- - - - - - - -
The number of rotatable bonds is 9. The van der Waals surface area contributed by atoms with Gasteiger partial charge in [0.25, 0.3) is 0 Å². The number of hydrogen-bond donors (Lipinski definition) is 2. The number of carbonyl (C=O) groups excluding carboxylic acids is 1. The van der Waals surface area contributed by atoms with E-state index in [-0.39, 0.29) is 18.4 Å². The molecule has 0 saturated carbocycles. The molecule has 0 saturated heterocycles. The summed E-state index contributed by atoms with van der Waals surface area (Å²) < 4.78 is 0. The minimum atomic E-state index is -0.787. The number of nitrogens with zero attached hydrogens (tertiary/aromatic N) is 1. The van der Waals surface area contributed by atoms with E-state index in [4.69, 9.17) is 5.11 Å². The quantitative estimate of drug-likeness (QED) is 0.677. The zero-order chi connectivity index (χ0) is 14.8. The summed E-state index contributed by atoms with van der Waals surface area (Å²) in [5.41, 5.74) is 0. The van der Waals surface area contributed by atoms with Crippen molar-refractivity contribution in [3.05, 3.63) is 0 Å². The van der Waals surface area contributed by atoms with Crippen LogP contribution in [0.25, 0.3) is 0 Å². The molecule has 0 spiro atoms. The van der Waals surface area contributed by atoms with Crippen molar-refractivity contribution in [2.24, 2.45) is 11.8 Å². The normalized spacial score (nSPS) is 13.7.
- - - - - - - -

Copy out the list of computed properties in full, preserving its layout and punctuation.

The number of rotatable bonds is 9. The van der Waals surface area contributed by atoms with Gasteiger partial charge in [0.25, 0.3) is 0 Å². The number of hydrogen-bond donors (Lipinski definition) is 2. The number of carbonyl (C=O) groups excluding carboxylic acids is 1. The van der Waals surface area contributed by atoms with E-state index in [-0.39, 0.29) is 18.4 Å². The molecule has 0 saturated carbocycles. The molecule has 0 saturated heterocycles. The summed E-state index contributed by atoms with van der Waals surface area (Å²) < 4.78 is 0. The minimum atomic E-state index is -0.787. The number of nitrogens with zero attached hydrogens (tertiary/aromatic N) is 1. The van der Waals surface area contributed by atoms with E-state index in [4.69, 9.17) is 5.11 Å². The quantitative estimate of drug-likeness (QED) is 0.677. The zero-order chi connectivity index (χ0) is 14.8. The summed E-state index contributed by atoms with van der Waals surface area (Å²) in [5.41, 5.74) is 0. The van der Waals surface area contributed by atoms with Crippen molar-refractivity contribution in [3.05, 3.63) is 0 Å². The van der Waals surface area contributed by atoms with Crippen LogP contribution in [0.25, 0.3) is 0 Å². The molecule has 0 spiro atoms. The van der Waals surface area contributed by atoms with Crippen molar-refractivity contribution in [2.24, 2.45) is 11.8 Å². The normalized spacial score (nSPS) is 13.7.